Last week was eventful, to say the least. The major news came from the FOMC meeting where we heard that the Fed anticipates possibly starting to raise interest rates by late 2023. This moved their estimated timeline up a year, and not only that, but the Fed also began their “discussion to begin discussing tapering”. Although, that meant the Fed was not ready to taper back its treasury and mortgage bond purchases right now. Shortly following the news, markets retreated, and treasury yields spiked as investors’ fears on inflation manifested. However, even though the Fed’s expectations for hiking interest rates have changed, the committee is still holding strong that high inflation readings will be transitory. One reason the Fed continues to expect these spikes to be temporary is because they’re considering the base effect of inflation.

It’s really quite simple to understand. When you’re using a metric that compares two different periods, and the base period contains a significant outlier scenario, the results could become distorted. Significant outlier scenario = pandemic. Now apply this principle to the past two inflation readings: 4.2% in April and 5% in May. If we take these two numbers directly at face value, of course these numbers are significantly high readings for inflation. Thus, comparing the past couple months of inflation readings with their corresponding deflated bases a year ago isn’t necessarily going to give us the most accurate picture.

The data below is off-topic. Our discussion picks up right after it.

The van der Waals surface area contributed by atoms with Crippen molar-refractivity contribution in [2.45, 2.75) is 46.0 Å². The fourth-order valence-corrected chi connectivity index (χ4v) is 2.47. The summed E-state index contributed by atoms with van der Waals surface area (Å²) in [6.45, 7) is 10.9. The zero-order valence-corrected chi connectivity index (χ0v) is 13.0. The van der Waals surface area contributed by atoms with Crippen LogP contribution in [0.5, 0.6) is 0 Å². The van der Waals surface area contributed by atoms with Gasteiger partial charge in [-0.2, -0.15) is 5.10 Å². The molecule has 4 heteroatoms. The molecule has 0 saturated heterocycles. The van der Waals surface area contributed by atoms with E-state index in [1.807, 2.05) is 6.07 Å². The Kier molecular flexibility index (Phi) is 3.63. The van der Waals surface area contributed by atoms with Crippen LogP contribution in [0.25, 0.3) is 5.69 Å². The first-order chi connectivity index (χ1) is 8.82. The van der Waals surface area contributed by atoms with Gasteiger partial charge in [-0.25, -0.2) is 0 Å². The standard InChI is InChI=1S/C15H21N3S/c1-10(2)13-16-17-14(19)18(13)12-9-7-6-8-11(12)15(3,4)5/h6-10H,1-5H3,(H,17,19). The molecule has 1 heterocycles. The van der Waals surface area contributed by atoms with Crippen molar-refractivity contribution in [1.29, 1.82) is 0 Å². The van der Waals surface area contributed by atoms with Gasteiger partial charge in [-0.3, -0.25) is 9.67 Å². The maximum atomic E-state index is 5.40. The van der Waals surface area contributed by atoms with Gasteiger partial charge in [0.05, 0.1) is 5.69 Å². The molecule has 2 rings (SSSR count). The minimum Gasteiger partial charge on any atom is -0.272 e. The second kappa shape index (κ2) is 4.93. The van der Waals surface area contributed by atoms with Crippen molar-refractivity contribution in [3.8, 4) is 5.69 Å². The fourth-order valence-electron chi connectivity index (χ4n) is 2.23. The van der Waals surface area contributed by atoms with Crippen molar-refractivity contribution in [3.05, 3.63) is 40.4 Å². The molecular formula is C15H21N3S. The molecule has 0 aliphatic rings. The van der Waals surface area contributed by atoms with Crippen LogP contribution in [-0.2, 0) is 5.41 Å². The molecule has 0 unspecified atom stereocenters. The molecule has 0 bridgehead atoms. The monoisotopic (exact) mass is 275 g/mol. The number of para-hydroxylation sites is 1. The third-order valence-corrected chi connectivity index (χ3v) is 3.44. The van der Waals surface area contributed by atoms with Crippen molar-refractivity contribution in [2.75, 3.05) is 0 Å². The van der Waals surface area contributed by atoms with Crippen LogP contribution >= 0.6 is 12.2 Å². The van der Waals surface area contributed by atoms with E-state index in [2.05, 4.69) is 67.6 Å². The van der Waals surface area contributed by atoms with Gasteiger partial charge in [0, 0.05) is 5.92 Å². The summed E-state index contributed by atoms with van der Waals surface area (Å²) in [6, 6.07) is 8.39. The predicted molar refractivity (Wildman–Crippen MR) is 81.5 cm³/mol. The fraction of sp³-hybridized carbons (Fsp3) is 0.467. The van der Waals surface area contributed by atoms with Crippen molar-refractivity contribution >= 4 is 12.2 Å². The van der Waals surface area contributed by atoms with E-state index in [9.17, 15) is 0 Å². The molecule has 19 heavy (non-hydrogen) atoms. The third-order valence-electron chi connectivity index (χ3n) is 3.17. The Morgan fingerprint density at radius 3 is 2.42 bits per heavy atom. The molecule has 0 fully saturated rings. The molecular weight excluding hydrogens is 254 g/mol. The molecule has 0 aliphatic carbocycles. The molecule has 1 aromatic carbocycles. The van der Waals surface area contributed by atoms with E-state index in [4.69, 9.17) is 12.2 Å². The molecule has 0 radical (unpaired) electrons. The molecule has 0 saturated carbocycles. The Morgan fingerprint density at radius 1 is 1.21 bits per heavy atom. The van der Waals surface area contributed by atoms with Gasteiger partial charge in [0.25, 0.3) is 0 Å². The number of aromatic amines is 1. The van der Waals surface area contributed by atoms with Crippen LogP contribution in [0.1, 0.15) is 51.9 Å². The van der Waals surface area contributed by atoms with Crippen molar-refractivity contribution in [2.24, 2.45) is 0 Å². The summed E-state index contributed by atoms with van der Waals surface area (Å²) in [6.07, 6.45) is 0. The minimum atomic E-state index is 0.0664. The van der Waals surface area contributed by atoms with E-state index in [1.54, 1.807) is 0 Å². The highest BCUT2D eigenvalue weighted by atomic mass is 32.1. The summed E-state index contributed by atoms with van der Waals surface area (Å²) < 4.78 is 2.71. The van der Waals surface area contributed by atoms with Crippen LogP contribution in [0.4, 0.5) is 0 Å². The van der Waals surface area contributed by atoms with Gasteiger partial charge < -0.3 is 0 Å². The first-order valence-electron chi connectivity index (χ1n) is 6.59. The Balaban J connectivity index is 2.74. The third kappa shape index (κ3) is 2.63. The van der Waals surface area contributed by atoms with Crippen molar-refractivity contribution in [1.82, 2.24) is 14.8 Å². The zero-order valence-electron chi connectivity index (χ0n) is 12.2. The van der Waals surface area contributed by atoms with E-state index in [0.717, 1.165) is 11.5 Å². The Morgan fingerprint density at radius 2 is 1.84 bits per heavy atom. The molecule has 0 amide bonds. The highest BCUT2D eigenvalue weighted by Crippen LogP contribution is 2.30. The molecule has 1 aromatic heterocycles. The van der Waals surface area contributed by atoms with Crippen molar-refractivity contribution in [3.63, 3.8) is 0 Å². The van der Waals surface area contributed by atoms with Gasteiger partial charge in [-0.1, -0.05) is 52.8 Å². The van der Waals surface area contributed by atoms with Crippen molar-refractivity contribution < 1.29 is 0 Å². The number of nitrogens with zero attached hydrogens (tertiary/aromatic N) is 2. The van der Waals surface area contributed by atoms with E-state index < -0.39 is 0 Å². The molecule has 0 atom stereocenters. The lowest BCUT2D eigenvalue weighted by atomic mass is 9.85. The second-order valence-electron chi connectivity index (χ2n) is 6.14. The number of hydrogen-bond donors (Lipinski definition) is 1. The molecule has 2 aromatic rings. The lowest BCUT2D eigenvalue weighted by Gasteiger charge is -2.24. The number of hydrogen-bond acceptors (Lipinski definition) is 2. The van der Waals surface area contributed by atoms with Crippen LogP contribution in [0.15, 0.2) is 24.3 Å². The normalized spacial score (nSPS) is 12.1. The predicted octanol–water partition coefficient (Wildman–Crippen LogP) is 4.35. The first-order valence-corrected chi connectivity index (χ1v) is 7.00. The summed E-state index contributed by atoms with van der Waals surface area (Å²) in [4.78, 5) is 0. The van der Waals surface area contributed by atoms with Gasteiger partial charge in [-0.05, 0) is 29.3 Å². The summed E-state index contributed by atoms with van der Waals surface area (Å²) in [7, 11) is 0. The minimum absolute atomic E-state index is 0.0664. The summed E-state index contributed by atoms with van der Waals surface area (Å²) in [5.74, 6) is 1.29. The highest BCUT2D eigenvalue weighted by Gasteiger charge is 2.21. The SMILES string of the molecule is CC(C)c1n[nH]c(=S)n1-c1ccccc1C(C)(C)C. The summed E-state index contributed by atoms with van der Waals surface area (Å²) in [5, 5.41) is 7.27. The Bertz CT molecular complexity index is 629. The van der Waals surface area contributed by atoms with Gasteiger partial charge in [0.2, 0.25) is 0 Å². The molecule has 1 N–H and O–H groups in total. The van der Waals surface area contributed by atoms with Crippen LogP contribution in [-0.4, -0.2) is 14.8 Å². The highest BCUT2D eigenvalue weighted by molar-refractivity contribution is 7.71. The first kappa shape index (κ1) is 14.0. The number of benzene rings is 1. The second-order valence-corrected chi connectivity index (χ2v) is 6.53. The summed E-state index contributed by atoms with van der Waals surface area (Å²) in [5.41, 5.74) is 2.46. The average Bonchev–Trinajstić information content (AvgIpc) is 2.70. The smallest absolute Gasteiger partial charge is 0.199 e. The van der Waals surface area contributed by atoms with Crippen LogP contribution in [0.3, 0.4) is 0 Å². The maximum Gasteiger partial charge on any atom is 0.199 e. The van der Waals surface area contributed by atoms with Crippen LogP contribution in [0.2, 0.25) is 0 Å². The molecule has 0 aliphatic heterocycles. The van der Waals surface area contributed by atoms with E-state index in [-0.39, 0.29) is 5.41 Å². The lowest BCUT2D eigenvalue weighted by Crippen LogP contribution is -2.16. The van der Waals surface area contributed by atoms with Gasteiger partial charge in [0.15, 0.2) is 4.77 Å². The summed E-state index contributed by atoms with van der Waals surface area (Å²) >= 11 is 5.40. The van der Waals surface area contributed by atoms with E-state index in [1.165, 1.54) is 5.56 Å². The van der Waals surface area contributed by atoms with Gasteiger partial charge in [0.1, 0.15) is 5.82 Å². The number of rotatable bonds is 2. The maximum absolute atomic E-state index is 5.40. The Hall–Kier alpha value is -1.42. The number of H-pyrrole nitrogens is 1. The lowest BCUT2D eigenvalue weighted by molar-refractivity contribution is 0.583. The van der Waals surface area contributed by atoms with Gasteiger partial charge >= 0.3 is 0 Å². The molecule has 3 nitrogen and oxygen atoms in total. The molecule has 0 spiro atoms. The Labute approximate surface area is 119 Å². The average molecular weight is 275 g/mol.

You can also apply this same logic to earnings. If you compare Q1 2021 profits of S&P 500 companies with their corresponding profits in Q1 of 2020 when the pandemic hit, you’d see a significant spike in earnings growth (approximately 288% over 1 year, according to S&P Dow Jones Indices). However, if you compared the same Q1 2021 profits with Q1 profits from 2 years ago, the earnings growth was within a much more sustainable growth range (approximately 32% over 2 years, according to S&P Dow Jones Indices).

As for finding a more accurate measure of inflation, the Dallas Fed came out with a study that could help address the distortion. In order to smooth out the weak base effect from April’s inflation reading, economists from the Dallas Fed suggested considering an average inflation measure using February of 2020 as a base, or index. The chart below shows a 2.6% annualized average inflation trend for headline CPI since February 2020, and a 2.2% annualized average inflation trend for Core CPI (which excludes food and energy prices) since February 2020. These numbers are much more conservative than the 4.2% and 5% figures we’ve seen.

As for possible indications of these hot inflation numbers abating, we are seeing retail sales reflecting a slowdown with a -1.3% decline in May, and lumber prices falling back to more reasonable levels. The Fed has a lot to think about as they sit on two ends of a very sensitive teeter totter between slowly pulling money out of the financial system and not undermining the recovery by pulling out too soon.

In relation to how we’re investing, we maintain an underweight to interest rate risk in our fixed income portfolio so that we aren’t fully sensitive to any sooner-than-expected rate hikes. As always, please don’t hesitate to reach out to your wealth manager with any questions you may have.

Matt Kawashima